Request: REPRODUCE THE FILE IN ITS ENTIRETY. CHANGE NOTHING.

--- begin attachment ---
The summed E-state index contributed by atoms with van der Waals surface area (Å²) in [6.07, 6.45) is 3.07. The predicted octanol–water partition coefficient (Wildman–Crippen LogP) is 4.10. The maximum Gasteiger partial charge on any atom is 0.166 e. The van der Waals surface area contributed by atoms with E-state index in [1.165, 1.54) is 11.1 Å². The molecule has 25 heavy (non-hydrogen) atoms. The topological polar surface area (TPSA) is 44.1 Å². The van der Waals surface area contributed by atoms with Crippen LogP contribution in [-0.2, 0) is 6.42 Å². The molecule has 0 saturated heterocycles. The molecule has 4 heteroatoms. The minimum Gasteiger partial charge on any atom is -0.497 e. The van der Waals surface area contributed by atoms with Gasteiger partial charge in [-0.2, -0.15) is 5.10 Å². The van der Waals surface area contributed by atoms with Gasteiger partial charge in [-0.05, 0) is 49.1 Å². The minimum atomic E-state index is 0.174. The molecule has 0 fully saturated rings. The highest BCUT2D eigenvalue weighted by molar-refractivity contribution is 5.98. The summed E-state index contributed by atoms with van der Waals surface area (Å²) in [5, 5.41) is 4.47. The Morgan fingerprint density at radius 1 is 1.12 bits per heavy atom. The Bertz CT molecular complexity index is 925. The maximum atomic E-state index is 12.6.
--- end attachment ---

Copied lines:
The summed E-state index contributed by atoms with van der Waals surface area (Å²) in [6.07, 6.45) is 3.07. The predicted octanol–water partition coefficient (Wildman–Crippen LogP) is 4.10. The maximum Gasteiger partial charge on any atom is 0.166 e. The van der Waals surface area contributed by atoms with E-state index in [1.165, 1.54) is 11.1 Å². The molecule has 25 heavy (non-hydrogen) atoms. The topological polar surface area (TPSA) is 44.1 Å². The van der Waals surface area contributed by atoms with Crippen LogP contribution in [-0.2, 0) is 6.42 Å². The molecule has 0 saturated heterocycles. The molecule has 4 heteroatoms. The minimum Gasteiger partial charge on any atom is -0.497 e. The van der Waals surface area contributed by atoms with Gasteiger partial charge in [-0.2, -0.15) is 5.10 Å². The van der Waals surface area contributed by atoms with Gasteiger partial charge in [-0.05, 0) is 49.1 Å². The minimum atomic E-state index is 0.174. The molecule has 0 fully saturated rings. The highest BCUT2D eigenvalue weighted by molar-refractivity contribution is 5.98. The summed E-state index contributed by atoms with van der Waals surface area (Å²) in [5, 5.41) is 4.47. The Morgan fingerprint density at radius 1 is 1.12 bits per heavy atom. The Bertz CT molecular complexity index is 925. The maximum atomic E-state index is 12.6.